“It is my hope and prayer that the Supreme Court will uphold Proposition 8 and DOMA, respecting the very nature of the human person and the nature of marriage as the union of one man and one woman,” said Archbishop Cordileone, who heads the U.S. bishops' subcommittee on the defense of marriage.
Plans for the the march in downtown Washington, D.C., have generated excitement and enthusiastic support, according to organizers of the event.
The occasion has been hailed as “an opportunity to witness to the culture about our pro-marriage beliefs,” according to Thomas Peters, cultural director for the National Organization for Marriage.
Peters told CNA in a February interview that the nation's citizens coming together visibly to support the institution of marriage is critically important.
At 8:30 this morning, march participants met at the National Mall and walked to the Supreme Court Building, where a rally began at 11. In addition to Archbishop Cordileone, speakers include Bill Owens, Sr., founder of the Coalition of African-American Pastors; Eric Teetsel, director of the Manhattan Declaration; and Jennifer Marshall of the Heritage Foundation.
Archbishop Cordileone said that “marriage exists to bring a man and a woman together as husband and wife to be father and mother to children born of their union. The intrinsic dignity of every human being must be affirmed, but this is not realized by redefining marriage to mean simply the public recognition of certain emotional bonds among adults.”
“Marriage is rooted in the natural reality that men and women are different, and thereby complementary, and that children deserve both a mother and a father. Respecting this truth benefits everyone.”
The two same-sex marriage cases are expected to yield landmark decisions that will set the tone for the definition of marriage throughout the nation.
At the time of going to press, Tom Goldstein, the publisher of SCOTUSblog, tweeted that “There are not 5 votes to strike down Prop 8 and recognize equal right to same-sex marriage at this time.”
Goldstein earlier suggested that that it is likely that Hollingsworth v. Perry will be dismissed, leaving in place the Ninth Circuit Court of Appeals' decision in favor of same-sex marriage.
Final decisions in both cases being heard this week are expected in late June.
Vatican City, Mar 26, 2013 (CNA/EWTN News) -
Pope Francis said this morning he will stay at Saint Martha’s residence instead of moving to the Apostolic Palace, according to the Vatican press office.
“After the Mass ended this morning, the Pope told those present that he intends to remain in the Casa Santa Marta and stay with the employees,” said the Holy See’s press office director, Father Federico Lombardi.
His comments came after a 7:00 a.m. Mass that he has been celebrating each day at the residence for Vatican staff who live in some of the rooms during the year.
Pope Francis has been staying at the residence instead of the papal apartment because of renovations that were taking place there. According to the Associated Press, those updates have been completed and the apartment is ready for the Pope to move in.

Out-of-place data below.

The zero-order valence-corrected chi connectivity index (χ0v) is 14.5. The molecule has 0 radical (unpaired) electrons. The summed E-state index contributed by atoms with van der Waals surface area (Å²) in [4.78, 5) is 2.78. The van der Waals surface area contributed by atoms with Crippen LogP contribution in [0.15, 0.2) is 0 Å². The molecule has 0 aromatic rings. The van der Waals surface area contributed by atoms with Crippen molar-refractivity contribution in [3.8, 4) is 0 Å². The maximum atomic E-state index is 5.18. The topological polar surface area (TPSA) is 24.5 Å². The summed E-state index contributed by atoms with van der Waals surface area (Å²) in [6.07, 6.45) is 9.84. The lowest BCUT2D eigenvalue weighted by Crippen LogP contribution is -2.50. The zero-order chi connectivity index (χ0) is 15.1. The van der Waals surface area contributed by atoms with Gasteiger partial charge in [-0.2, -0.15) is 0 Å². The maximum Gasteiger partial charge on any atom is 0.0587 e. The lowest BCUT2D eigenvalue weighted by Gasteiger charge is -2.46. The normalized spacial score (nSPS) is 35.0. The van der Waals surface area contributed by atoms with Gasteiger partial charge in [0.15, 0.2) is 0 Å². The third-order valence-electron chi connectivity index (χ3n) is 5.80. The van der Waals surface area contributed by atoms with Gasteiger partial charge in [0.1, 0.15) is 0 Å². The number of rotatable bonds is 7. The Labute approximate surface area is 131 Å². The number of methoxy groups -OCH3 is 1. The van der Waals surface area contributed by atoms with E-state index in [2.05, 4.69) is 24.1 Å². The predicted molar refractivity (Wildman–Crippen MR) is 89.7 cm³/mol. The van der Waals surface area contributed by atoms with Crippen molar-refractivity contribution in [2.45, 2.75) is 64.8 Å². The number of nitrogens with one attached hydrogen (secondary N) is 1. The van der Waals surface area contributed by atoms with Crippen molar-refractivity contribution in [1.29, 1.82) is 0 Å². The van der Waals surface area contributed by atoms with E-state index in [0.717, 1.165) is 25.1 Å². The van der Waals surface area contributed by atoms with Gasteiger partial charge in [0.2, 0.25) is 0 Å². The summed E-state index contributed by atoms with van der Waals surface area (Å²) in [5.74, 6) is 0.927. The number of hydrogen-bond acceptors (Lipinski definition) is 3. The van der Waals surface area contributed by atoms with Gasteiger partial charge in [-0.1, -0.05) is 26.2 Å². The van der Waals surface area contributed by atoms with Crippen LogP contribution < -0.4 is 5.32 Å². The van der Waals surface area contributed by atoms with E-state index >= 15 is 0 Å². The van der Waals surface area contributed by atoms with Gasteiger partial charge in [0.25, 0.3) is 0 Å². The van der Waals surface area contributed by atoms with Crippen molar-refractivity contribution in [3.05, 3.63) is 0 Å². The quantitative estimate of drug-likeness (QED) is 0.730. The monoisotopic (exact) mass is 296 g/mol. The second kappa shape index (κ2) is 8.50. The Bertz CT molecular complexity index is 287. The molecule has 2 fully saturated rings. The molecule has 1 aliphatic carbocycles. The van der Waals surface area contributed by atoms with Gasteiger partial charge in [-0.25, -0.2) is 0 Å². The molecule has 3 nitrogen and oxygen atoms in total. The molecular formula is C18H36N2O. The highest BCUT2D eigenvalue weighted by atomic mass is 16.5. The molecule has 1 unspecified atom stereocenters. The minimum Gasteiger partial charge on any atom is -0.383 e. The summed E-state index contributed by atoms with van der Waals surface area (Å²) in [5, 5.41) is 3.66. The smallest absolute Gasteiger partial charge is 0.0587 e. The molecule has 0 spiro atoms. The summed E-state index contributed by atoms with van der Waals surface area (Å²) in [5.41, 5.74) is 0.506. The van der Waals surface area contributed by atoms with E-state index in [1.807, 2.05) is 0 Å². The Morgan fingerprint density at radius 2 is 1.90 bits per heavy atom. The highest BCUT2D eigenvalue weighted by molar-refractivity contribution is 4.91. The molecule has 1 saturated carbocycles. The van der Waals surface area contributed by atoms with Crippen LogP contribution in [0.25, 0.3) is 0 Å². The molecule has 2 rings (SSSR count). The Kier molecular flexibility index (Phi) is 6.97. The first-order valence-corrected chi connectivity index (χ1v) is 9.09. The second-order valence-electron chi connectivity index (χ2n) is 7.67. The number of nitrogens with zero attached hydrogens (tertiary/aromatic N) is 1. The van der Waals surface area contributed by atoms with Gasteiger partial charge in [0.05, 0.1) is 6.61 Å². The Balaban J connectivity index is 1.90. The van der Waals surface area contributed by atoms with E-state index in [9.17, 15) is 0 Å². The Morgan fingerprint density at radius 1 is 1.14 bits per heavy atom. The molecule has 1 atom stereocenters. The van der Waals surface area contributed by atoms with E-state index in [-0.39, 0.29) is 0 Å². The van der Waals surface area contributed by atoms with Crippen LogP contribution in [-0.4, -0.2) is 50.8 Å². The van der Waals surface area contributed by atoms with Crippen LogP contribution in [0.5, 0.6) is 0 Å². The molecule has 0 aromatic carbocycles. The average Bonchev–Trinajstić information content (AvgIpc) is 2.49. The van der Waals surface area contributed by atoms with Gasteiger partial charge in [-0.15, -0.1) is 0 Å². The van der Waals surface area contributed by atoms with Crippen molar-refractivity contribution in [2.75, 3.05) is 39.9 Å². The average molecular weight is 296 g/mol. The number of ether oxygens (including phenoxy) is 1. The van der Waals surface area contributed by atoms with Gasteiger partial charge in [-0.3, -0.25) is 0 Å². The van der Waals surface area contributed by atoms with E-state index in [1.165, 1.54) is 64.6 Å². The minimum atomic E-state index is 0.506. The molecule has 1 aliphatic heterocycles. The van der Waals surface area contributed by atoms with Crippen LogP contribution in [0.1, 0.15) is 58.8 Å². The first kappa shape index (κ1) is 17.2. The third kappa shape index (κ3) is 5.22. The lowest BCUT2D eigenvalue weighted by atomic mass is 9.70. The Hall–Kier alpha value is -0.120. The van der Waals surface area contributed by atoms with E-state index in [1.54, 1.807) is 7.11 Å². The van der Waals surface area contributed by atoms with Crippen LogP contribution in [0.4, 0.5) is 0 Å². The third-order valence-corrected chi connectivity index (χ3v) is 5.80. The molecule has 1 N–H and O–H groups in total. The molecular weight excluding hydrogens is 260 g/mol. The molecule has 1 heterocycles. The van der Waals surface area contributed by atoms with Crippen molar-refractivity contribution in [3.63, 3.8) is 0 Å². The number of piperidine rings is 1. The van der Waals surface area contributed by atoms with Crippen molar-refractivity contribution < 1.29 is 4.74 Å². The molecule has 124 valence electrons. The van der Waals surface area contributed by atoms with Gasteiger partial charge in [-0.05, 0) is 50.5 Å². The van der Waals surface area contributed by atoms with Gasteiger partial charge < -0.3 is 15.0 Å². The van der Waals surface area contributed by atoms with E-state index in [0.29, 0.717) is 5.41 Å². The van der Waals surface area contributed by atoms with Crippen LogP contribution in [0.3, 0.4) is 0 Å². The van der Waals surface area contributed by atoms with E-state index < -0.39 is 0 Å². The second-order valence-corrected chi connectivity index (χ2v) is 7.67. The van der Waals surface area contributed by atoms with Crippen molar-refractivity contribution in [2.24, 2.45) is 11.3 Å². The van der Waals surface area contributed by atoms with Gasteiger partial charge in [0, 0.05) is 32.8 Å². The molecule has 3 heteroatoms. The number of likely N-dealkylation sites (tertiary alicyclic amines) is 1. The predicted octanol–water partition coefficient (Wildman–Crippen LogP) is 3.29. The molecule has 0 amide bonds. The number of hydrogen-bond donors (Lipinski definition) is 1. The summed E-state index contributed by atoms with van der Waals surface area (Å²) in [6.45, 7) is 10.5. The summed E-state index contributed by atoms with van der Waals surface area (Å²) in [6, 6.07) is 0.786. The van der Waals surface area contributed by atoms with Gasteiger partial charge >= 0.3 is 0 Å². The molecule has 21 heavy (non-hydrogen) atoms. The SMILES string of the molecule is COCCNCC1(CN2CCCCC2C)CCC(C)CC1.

During the conclave, the year-round residents moved out for the cardinals to stay there. After the cardinals elected Pope Francis, they returned to their homes and the Pope moved into the residency’s papal suite, room 201.
He has invited street-sweepers, Vatican gardeners, the residency’s staff and the Vatican newspaper’s staff to take part in the daily Mass.
The seals of the papal apartment have been removed, but the Argentinian Pope will remain in St. Martha's residence for the time being.
Fr. Lombardi did not say if the Pope will move out in the future.
When he was in Buenos Aires, Pope Francis lived in a small apartment, instead of the grand archbishop’s residence.
For years, he cooked his own meals and traveled on public transport around the city.
Rome, Italy, Mar 26, 2013 (CNA/EWTN News) -
A Syrian Christian who fled the fighting in his country believes that the Good Friday Stations of the Cross at the Coliseum will help promote Christian unity and raise awareness of the growing turmoil in the Middle East.
“This will raise more awareness because the situation in Syria is dangerous, especially for Christians,” said Wael Salibi, a Christian Syrian who moved to Italy in September to flee the violence.
“Christians know they will rise again like Jesus did on the third day, but only with a lot of unity and by praying together,” Salibi told CNA in a March 26 interview.
Pope Francis will celebrate the Way of the Cross at the Coliseum on Friday evening, a solemn tradition that takes place by candle light every year.
Benedict XVI asked Cardinal Bechara Boutros Rai to choose a group of Lebanese to write the 14 meditations for the Way of the Cross and to supervise them.
His wish was to raise awareness and increase prayers for the Arabic Christians living in the Middle East, following his visit to Lebanon in September 2012.
“Christians are facing very serious problems and the Lebanese lived (with) the aftermath of their civil war for many years, so they understand,” said the 25-year-old Syrian.
The meditations focus on ongoing violence in the Middle East and Christian disunity, as well as the abuse of women and children and the promotion of abortion.
Six of the reflections were written by representatives from the six rites of the Catholic Church in Lebanon: Latin, Maronite, Melkite, Armenian, Syriac and Chaldean.
The remaining eight were composed by six different Catholic youth groups, a special needs group and a non-governmental organization.